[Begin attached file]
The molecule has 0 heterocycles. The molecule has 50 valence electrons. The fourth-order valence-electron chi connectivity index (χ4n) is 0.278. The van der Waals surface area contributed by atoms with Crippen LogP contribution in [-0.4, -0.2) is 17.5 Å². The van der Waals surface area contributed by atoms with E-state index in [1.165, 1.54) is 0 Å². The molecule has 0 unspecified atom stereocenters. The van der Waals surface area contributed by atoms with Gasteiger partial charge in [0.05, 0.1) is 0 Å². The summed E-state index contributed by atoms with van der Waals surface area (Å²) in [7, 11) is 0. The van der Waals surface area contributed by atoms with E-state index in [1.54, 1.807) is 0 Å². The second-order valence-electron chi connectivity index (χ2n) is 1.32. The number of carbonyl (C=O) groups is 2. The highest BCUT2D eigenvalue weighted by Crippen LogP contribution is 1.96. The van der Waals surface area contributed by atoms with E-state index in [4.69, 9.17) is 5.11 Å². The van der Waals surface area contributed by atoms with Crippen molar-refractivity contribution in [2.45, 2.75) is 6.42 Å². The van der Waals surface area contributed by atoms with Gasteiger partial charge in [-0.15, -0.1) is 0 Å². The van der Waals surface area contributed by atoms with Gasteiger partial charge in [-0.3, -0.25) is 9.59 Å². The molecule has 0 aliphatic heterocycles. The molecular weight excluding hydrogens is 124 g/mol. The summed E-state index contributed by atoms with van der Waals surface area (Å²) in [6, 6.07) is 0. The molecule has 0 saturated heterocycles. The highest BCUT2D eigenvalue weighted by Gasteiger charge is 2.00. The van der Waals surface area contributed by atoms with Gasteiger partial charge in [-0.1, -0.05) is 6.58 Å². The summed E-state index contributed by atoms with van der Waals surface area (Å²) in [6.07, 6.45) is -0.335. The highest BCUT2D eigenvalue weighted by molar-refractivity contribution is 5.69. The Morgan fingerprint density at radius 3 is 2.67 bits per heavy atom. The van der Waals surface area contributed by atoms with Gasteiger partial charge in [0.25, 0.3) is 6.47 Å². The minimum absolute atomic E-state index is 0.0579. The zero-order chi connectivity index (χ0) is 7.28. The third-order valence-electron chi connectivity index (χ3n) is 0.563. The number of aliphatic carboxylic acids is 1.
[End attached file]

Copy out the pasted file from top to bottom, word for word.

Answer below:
The molecule has 0 heterocycles. The molecule has 50 valence electrons. The fourth-order valence-electron chi connectivity index (χ4n) is 0.278. The van der Waals surface area contributed by atoms with Crippen LogP contribution in [-0.4, -0.2) is 17.5 Å². The van der Waals surface area contributed by atoms with E-state index in [1.165, 1.54) is 0 Å². The molecule has 0 unspecified atom stereocenters. The van der Waals surface area contributed by atoms with Gasteiger partial charge in [0.05, 0.1) is 0 Å². The summed E-state index contributed by atoms with van der Waals surface area (Å²) in [7, 11) is 0. The van der Waals surface area contributed by atoms with E-state index in [1.54, 1.807) is 0 Å². The second-order valence-electron chi connectivity index (χ2n) is 1.32. The number of carbonyl (C=O) groups is 2. The highest BCUT2D eigenvalue weighted by Crippen LogP contribution is 1.96. The van der Waals surface area contributed by atoms with E-state index in [4.69, 9.17) is 5.11 Å². The van der Waals surface area contributed by atoms with Crippen molar-refractivity contribution in [2.45, 2.75) is 6.42 Å². The van der Waals surface area contributed by atoms with Gasteiger partial charge in [-0.15, -0.1) is 0 Å². The van der Waals surface area contributed by atoms with Gasteiger partial charge in [-0.3, -0.25) is 9.59 Å². The molecule has 0 aliphatic heterocycles. The molecular weight excluding hydrogens is 124 g/mol. The summed E-state index contributed by atoms with van der Waals surface area (Å²) in [6, 6.07) is 0. The molecule has 0 saturated heterocycles. The highest BCUT2D eigenvalue weighted by Gasteiger charge is 2.00. The van der Waals surface area contributed by atoms with Gasteiger partial charge in [-0.1, -0.05) is 6.58 Å². The summed E-state index contributed by atoms with van der Waals surface area (Å²) in [6.07, 6.45) is -0.335. The highest BCUT2D eigenvalue weighted by molar-refractivity contribution is 5.69. The Morgan fingerprint density at radius 3 is 2.67 bits per heavy atom. The van der Waals surface area contributed by atoms with Gasteiger partial charge in [0.25, 0.3) is 6.47 Å². The minimum absolute atomic E-state index is 0.0579. The zero-order chi connectivity index (χ0) is 7.28. The third-order valence-electron chi connectivity index (χ3n) is 0.563. The number of aliphatic carboxylic acids is 1.